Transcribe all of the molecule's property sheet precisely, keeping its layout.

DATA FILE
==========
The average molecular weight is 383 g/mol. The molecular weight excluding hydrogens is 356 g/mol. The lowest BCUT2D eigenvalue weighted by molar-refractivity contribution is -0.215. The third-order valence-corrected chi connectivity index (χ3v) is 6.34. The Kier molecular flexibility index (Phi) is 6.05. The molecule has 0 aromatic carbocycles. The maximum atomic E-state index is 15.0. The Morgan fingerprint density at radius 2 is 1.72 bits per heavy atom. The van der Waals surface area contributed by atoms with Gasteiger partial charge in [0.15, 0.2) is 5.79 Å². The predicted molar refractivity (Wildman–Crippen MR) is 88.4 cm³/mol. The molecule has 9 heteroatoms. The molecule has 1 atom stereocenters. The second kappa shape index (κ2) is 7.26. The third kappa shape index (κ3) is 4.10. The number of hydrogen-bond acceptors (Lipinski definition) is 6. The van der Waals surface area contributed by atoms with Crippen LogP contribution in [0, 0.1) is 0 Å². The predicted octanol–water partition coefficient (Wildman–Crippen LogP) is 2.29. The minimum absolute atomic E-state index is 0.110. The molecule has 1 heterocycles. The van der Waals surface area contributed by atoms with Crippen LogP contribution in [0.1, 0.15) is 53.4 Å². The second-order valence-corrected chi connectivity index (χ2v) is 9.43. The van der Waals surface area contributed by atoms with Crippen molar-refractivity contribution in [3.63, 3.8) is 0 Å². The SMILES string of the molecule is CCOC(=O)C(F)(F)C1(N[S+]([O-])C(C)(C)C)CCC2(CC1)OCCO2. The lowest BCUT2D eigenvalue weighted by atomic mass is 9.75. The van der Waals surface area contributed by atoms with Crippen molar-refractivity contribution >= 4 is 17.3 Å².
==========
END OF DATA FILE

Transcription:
The average molecular weight is 383 g/mol. The molecular weight excluding hydrogens is 356 g/mol. The lowest BCUT2D eigenvalue weighted by molar-refractivity contribution is -0.215. The third-order valence-corrected chi connectivity index (χ3v) is 6.34. The Kier molecular flexibility index (Phi) is 6.05. The molecule has 0 aromatic carbocycles. The maximum atomic E-state index is 15.0. The Morgan fingerprint density at radius 2 is 1.72 bits per heavy atom. The van der Waals surface area contributed by atoms with Gasteiger partial charge in [0.15, 0.2) is 5.79 Å². The predicted molar refractivity (Wildman–Crippen MR) is 88.4 cm³/mol. The molecule has 9 heteroatoms. The molecule has 1 atom stereocenters. The second kappa shape index (κ2) is 7.26. The third kappa shape index (κ3) is 4.10. The number of hydrogen-bond acceptors (Lipinski definition) is 6. The van der Waals surface area contributed by atoms with Crippen LogP contribution in [0, 0.1) is 0 Å². The predicted octanol–water partition coefficient (Wildman–Crippen LogP) is 2.29. The minimum absolute atomic E-state index is 0.110. The molecule has 1 heterocycles. The van der Waals surface area contributed by atoms with Crippen LogP contribution in [0.1, 0.15) is 53.4 Å². The second-order valence-corrected chi connectivity index (χ2v) is 9.43. The van der Waals surface area contributed by atoms with Crippen molar-refractivity contribution in [3.63, 3.8) is 0 Å². The SMILES string of the molecule is CCOC(=O)C(F)(F)C1(N[S+]([O-])C(C)(C)C)CCC2(CC1)OCCO2. The lowest BCUT2D eigenvalue weighted by atomic mass is 9.75. The van der Waals surface area contributed by atoms with Crippen molar-refractivity contribution >= 4 is 17.3 Å².